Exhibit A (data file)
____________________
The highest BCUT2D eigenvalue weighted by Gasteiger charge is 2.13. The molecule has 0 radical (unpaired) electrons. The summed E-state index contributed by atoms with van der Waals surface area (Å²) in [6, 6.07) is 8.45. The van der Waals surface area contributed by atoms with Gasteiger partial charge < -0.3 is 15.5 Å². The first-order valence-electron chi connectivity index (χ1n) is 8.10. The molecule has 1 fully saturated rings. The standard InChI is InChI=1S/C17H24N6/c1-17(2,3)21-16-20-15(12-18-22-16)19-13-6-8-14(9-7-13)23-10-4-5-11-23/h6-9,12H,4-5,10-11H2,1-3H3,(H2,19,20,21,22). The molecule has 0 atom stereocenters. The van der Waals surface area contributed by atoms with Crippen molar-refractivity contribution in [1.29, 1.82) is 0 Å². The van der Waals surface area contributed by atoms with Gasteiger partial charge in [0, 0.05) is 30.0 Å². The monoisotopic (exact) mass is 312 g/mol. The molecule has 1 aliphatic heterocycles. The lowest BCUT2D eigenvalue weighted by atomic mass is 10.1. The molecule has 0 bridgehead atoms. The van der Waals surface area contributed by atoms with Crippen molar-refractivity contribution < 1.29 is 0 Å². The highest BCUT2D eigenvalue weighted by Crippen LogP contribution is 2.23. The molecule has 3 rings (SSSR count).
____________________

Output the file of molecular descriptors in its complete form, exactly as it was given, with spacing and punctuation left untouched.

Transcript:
The highest BCUT2D eigenvalue weighted by Gasteiger charge is 2.13. The molecule has 0 radical (unpaired) electrons. The summed E-state index contributed by atoms with van der Waals surface area (Å²) in [6, 6.07) is 8.45. The van der Waals surface area contributed by atoms with Gasteiger partial charge < -0.3 is 15.5 Å². The first-order valence-electron chi connectivity index (χ1n) is 8.10. The molecule has 1 fully saturated rings. The standard InChI is InChI=1S/C17H24N6/c1-17(2,3)21-16-20-15(12-18-22-16)19-13-6-8-14(9-7-13)23-10-4-5-11-23/h6-9,12H,4-5,10-11H2,1-3H3,(H2,19,20,21,22). The molecule has 0 atom stereocenters. The van der Waals surface area contributed by atoms with Crippen molar-refractivity contribution in [1.29, 1.82) is 0 Å². The van der Waals surface area contributed by atoms with Gasteiger partial charge in [0, 0.05) is 30.0 Å². The monoisotopic (exact) mass is 312 g/mol. The molecule has 1 aliphatic heterocycles. The lowest BCUT2D eigenvalue weighted by atomic mass is 10.1. The molecule has 0 bridgehead atoms. The van der Waals surface area contributed by atoms with Crippen molar-refractivity contribution < 1.29 is 0 Å². The highest BCUT2D eigenvalue weighted by Crippen LogP contribution is 2.23. The molecule has 3 rings (SSSR count).